Labor's mining tax debacle provides another example of a policy failure explained by poor government skills. The mining tax that began operating from July 2012 reflected the fact that Labor's poor consultative and communication abilities proved incapable of overcoming concerns over the level of overall taxation for miners and federal-state/territory fiscal arrangements..
First, Labor distorted the truth when bidding to win public support for a 40 per cent mining tax that would be charged on profit. Treasurer Swan accused the mining companies of lying with their claim that their effective tax rate would increase to around 55 per cent during early 2010, yet, later, freedom of information requests obtained a note from the Treasurer's office, dated February 2010, that indicated an awareness of an "effective rate" of 55 per cent (The Australian, 12 March 2011).
While Labor argued that the miners had not paid enough tax over the previous ten years, Access Economics calculated that the total tax bill of miners since 1999 had been $78 billion in Australian. More specifically, it had increased to $20.1 billion in 2008-09 from just $2.64 billion in 1999 (The Australian, 4 May 2010). Rio Tinto alone paid $4.8 billion in royalties and corporate tax in 2008, up from just over $1 billion in 2001 (SMH, 17 May 2010).
Labor also played the foreign ownership card, but the CEO of BHP Billiton (Kloppers) pointed out that, under the proposed tax, Australian mining companies could pay twice the total tax rate of companies in other major mining countries like Canada, Brazil, China" (The Australian, 10 May 2010); with a potential 57 per cent rate comparing unfavourably with rates of 37 and 22 per cent in the US and Canada respectively (SMH, 10 May 2010). A KPMG report also predicted that, if the new tax was approved, billions of dollars of new gold, nickel and copper mines would be scrapped (The Courier-Mail, 3 June 2010).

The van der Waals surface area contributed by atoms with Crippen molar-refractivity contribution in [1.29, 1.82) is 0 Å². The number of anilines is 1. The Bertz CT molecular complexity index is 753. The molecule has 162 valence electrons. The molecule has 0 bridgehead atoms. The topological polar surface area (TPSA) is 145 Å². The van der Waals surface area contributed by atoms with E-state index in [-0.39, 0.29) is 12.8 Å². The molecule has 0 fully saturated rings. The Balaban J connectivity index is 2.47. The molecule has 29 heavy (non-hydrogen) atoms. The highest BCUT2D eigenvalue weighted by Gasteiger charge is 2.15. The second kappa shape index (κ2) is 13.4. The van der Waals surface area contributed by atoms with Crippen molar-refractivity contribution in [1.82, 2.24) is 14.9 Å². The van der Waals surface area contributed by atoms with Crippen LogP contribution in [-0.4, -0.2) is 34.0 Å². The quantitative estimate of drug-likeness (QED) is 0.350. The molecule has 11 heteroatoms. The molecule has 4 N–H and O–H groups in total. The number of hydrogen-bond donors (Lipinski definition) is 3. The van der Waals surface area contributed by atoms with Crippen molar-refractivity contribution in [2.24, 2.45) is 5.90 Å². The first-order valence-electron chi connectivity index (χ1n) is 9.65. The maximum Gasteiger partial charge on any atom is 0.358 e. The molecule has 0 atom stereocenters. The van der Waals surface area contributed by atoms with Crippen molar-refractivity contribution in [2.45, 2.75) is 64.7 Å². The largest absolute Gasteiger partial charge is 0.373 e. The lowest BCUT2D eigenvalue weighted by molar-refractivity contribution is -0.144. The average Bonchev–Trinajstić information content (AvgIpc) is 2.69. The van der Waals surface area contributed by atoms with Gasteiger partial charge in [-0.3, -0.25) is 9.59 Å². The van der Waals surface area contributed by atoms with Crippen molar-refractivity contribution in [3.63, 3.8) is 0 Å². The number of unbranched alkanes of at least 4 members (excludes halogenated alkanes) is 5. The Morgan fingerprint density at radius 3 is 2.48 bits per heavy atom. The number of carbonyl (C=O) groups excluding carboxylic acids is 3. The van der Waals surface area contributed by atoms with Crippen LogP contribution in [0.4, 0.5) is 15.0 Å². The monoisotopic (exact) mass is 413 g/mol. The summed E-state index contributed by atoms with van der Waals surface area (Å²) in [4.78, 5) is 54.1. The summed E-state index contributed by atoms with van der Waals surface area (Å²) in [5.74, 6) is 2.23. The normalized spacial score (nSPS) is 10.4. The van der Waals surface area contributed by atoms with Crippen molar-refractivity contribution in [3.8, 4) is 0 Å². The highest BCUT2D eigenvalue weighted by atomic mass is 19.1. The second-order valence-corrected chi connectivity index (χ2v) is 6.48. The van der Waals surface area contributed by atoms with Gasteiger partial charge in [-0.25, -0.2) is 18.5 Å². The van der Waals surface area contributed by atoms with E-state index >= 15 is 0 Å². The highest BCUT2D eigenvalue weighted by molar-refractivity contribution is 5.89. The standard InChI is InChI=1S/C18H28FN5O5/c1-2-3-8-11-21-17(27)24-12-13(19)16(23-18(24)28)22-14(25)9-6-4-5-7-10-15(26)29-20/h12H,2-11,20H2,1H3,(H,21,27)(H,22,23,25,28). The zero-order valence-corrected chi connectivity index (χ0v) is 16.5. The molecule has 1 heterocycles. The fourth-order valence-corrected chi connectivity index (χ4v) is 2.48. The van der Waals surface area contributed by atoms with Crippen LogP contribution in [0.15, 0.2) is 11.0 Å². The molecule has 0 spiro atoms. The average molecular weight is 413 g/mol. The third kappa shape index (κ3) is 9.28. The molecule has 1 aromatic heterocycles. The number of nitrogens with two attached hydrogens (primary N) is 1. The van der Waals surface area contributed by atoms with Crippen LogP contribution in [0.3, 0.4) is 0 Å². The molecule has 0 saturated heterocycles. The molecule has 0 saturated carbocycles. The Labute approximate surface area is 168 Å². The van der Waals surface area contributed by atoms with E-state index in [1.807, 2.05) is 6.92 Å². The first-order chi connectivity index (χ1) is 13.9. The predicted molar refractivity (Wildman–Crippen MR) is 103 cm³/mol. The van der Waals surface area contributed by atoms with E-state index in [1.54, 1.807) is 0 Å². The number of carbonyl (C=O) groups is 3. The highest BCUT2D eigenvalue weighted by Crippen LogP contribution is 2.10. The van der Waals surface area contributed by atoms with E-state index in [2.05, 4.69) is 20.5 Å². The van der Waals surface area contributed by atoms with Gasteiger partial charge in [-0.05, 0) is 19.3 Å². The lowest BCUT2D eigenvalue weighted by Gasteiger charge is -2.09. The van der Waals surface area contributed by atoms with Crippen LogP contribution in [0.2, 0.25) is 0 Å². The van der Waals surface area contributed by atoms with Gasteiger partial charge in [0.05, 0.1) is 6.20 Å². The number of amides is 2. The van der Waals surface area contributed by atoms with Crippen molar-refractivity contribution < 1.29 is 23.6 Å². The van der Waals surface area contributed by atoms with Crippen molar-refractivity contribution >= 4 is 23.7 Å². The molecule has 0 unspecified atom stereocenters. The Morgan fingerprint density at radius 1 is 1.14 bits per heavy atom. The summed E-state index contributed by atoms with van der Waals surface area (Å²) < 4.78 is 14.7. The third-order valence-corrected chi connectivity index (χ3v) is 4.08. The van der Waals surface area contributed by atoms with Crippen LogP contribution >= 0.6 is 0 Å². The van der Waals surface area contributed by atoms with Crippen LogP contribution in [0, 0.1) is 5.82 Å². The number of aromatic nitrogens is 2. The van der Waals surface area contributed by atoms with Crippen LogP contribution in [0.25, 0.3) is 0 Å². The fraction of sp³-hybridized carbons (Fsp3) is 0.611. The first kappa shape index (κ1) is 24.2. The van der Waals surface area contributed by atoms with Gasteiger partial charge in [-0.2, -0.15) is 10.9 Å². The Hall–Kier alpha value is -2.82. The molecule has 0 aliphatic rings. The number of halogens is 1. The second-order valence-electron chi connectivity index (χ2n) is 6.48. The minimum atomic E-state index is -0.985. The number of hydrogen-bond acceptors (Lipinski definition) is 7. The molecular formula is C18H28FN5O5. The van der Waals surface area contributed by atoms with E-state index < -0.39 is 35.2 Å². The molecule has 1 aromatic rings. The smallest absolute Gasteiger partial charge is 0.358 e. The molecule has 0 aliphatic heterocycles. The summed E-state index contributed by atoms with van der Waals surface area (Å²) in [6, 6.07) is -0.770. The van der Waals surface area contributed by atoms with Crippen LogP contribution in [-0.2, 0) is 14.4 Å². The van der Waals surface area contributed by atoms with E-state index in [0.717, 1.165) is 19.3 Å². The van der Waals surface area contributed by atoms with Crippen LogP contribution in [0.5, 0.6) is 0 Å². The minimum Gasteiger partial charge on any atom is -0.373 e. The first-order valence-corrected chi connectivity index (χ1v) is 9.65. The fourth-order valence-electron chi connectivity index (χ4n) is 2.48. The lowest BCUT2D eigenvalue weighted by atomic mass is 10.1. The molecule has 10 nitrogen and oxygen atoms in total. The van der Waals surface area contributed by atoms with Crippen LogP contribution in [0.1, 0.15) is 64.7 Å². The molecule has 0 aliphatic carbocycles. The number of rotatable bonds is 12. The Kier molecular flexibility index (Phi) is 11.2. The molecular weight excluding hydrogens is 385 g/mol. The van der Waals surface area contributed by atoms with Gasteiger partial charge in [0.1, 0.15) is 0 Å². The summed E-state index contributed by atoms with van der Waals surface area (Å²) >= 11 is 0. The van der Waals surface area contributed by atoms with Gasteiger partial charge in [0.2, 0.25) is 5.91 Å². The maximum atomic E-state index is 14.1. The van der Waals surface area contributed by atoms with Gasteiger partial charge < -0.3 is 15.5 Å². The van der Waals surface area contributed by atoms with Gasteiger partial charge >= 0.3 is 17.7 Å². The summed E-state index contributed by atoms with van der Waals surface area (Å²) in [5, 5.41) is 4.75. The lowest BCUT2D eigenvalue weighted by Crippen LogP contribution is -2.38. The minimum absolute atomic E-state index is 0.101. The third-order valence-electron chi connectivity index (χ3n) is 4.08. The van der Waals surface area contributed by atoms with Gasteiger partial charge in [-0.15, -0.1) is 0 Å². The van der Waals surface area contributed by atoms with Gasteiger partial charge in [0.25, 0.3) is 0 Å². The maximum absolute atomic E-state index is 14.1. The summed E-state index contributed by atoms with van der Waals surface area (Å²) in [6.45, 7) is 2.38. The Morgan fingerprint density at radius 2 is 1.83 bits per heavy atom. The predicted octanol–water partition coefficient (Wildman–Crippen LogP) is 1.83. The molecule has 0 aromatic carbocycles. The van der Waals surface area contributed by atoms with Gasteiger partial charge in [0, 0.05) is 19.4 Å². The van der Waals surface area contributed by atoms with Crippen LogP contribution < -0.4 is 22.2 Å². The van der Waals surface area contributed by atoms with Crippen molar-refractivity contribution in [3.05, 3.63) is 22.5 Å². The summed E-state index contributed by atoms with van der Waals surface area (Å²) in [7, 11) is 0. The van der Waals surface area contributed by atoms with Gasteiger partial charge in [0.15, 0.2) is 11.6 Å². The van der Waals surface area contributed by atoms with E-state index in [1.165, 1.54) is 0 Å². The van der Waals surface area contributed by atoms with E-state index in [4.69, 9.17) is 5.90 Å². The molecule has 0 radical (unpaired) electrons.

It is also interesting that support for the Australian miners came from foreign politicians, with Canada's Finance Minister, Jim Flaherty, declaring that Australia's mining tax could give his country a competitive advantage in the global resources market at a time when Canada was reducing corporate tax rates (SMH, 8 May 2010).
Second, there was never uniform support for an overall increase in mining company taxation, with many key players supporting a mining tax only on the basis that it was driven by efficiency and revenue-neutral motivations. Mathew Stevens, writing for The Australian during August 2008, declared: "there is an absolutely valid argument for the consistency and simplicity" of a commonwealth-wide tax that replaces state royalties, as long as it would be essentially revenue neutral and the reform accompanied broader taxation reform such as cutting the corporate tax rate (The Australian, 6 August 2008).
The Mining Council of Australia (MCA), whose members included BHP Billiton and Rio Tint, also made a submission to the Henry Review supporting a mining tax on profits, rather than on revenue, on the basis it better reflected the sharing of risk between mining companies, developing a resource, and the government, which owned it. The MCA acknowledged that the current royalty regime was an incoherent mess, with the states having varied rates for 42 different mineral products, and with some royalties based on the value of production and others set at a fixed amount per tonne, regardless of its value (The Australian, 24 August 2009).